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30
Oct 00
Mon

Home Networks and Internet Connection Sharing

A bit of a techie post this one. Ok, there are two main ways to share a dialup/isdn/cable/adsl connection: via hardware, and via software.

Software is relatively easy to configure and has the bonus of not really mattering what connection type you have (dialup/cable etc.) as this is handled by the O/S. There are various options:

  • Win 98/ME and Win 2000 all come with ICS which is easy to set up but pretty crap for configuring. If you have Win2k with DNS/DHCP and other services all nicely set up, ICS will stuff around with those settings. ICS is also hard to diagnose because in an attempt to be “user-friendly”, it hides what it does so it’s a bugger to tweak stuff.
  • Win 2000 also comes with NAT routing – preferable to using ICS, IMO.
  • You can use a proxy server to share net connections (eg: MS Proxy Server 2) but these don’t truly allow unfettered net access.
  • You can use a NAT server, such as SyGate or WinProxy. These are highly flexible in that they allow port range mapping and trigger maps so you can customise what packets go where.
  • If you use Linux, that comes with IP masquerading capabilities native.
  • For Macs… well, who cares about Macs :)

Using an old Pentium or 486 machine as a dedicated software-based router is a good way of implementing this.

A hardware solution in the form of a router costs more money, has to fit the connection type (dialup/cable etc.) but will work regardless of the systems you have on your LAN (Win/Mac/*nix etc.). Most home routers use NAT technology and perform routing faster than software solutions (theoretically giving better throughputs). For the more geeky among us, you may be able to telnet into or use a serial cable to access your router and appear really techy :) Not quite IOS, but hey :) However, compared to Sygate, useless you fork out a few grand for a “proper” Cisco router, the el cheapo variety tend to be less flexible in terms of configuration – port forwarding for example, is normally limited to a set number of ports, and range mapping may be unavailable.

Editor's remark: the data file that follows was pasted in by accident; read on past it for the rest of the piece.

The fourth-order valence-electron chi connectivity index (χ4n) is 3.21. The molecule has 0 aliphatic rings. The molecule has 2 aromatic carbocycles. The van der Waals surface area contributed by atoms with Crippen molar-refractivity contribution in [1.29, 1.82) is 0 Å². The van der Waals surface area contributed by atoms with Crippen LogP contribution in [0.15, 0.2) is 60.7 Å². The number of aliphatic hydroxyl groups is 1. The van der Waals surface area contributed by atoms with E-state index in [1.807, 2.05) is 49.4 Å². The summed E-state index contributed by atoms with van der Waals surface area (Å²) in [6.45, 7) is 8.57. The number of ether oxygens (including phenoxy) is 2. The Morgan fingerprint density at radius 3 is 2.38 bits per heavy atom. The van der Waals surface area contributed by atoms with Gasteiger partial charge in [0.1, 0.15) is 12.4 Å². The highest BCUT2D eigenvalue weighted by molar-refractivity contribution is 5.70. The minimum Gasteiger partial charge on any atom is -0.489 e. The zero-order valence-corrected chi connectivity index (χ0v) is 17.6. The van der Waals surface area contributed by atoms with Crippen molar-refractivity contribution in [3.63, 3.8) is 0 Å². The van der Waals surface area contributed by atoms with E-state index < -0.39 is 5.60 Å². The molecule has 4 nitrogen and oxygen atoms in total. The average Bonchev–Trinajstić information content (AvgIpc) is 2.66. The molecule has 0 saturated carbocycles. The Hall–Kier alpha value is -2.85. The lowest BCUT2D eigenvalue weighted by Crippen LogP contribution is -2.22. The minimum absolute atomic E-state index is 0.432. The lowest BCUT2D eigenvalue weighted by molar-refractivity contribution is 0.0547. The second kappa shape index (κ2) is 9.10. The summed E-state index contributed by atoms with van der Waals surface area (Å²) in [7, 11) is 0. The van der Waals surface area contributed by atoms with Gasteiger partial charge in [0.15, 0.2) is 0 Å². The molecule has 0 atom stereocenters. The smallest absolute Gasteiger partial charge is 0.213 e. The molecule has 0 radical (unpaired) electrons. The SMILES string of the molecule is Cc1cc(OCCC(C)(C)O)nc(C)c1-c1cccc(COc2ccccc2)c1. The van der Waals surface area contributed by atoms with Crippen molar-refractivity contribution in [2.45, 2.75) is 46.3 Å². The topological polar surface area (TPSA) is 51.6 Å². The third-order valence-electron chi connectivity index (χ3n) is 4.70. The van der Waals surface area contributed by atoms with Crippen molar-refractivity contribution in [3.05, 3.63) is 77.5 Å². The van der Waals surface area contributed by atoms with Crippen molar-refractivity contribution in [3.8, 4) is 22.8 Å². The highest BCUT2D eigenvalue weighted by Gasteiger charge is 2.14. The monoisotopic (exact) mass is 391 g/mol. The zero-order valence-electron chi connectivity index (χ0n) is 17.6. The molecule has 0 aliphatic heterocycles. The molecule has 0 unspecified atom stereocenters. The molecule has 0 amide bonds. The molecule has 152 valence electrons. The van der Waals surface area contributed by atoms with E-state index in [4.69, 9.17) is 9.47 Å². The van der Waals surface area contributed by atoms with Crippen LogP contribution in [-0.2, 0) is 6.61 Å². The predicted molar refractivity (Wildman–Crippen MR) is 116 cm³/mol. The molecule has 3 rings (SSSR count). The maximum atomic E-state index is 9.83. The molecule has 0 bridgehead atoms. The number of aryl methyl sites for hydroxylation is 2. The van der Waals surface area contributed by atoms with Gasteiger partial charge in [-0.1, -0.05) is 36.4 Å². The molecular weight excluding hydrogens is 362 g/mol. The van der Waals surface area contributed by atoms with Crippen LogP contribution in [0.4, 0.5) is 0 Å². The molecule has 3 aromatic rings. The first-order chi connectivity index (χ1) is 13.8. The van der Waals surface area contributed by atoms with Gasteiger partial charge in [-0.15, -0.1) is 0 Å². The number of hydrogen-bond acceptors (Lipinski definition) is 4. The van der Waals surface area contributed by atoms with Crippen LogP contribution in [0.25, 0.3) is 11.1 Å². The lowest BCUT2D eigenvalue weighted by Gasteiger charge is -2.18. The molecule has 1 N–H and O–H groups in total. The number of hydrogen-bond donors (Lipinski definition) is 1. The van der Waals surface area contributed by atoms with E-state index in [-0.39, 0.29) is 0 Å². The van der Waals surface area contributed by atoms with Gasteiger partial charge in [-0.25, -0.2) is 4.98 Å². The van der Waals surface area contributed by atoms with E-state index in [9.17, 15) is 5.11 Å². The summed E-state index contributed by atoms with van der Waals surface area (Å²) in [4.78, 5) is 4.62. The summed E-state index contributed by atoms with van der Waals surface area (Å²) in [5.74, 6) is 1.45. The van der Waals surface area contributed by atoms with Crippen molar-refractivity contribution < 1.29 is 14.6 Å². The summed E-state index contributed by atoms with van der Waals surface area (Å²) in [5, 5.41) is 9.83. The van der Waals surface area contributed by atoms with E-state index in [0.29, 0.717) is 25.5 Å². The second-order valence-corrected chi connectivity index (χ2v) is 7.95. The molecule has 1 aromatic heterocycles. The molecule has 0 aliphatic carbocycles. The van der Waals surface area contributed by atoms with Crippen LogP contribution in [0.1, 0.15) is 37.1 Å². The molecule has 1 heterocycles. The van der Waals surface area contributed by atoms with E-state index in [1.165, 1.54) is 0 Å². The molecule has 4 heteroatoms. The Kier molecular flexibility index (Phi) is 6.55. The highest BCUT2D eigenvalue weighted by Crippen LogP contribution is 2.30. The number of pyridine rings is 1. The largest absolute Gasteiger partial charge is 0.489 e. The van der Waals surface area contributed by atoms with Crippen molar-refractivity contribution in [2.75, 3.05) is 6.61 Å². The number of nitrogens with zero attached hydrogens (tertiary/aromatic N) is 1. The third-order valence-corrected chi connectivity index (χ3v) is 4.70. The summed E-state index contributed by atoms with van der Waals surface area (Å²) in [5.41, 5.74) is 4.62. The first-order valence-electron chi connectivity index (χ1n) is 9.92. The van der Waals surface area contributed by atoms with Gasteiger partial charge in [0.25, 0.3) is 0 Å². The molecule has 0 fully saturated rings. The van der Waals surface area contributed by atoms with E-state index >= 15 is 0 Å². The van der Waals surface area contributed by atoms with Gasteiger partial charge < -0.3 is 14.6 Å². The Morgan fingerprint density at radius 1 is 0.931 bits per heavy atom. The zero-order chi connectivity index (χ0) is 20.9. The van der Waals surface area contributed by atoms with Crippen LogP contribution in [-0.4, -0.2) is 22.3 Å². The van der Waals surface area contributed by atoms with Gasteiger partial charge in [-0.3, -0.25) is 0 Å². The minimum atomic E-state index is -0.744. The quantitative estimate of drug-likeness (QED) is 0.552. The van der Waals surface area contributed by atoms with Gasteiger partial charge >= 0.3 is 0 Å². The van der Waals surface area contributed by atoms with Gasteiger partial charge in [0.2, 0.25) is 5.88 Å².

Both software and hardware routers also act as primitive firewalls with packet filtering capabilities.

You’ve also got wireless routers like Apple’s Airport, Cisco’s Aeronet and Lucent’s Orinoco. Those are damn expensive though.

From the emails I’ve got (below), it seems that most people are using the Linksys SR41 router. I’ve been poking around and the Netgear RT311 Router and RT314 Router+4-Port Switch look the goods in both features and pricing. What I want to know is – how good are these routers at handling games? Do some games (playing and serving them) refuse to work over a router, or are they all able to work with some tweaking (without having to place your gaming computer onto a DMZ)?

Fuzzy’s mail below is quite informative… interesting things he says about Telstra’s traffic monitoring.

I currently use a Linksys router, and for the most part it works fine. Im usin cable. The one I got included a 4 port switch built in but can be expanded on, theres also cheaper ones that you haveto hook your own hub into. Theres a bunch of different brands…I saw a site that had reviews of like 6 different makes and models…but forget it…
Stuart

I use the linksys etherfast router with 4 ports.  It cost me like $150 dollars.  It works great, it took like maybe 5 minutes to setup.
Stephen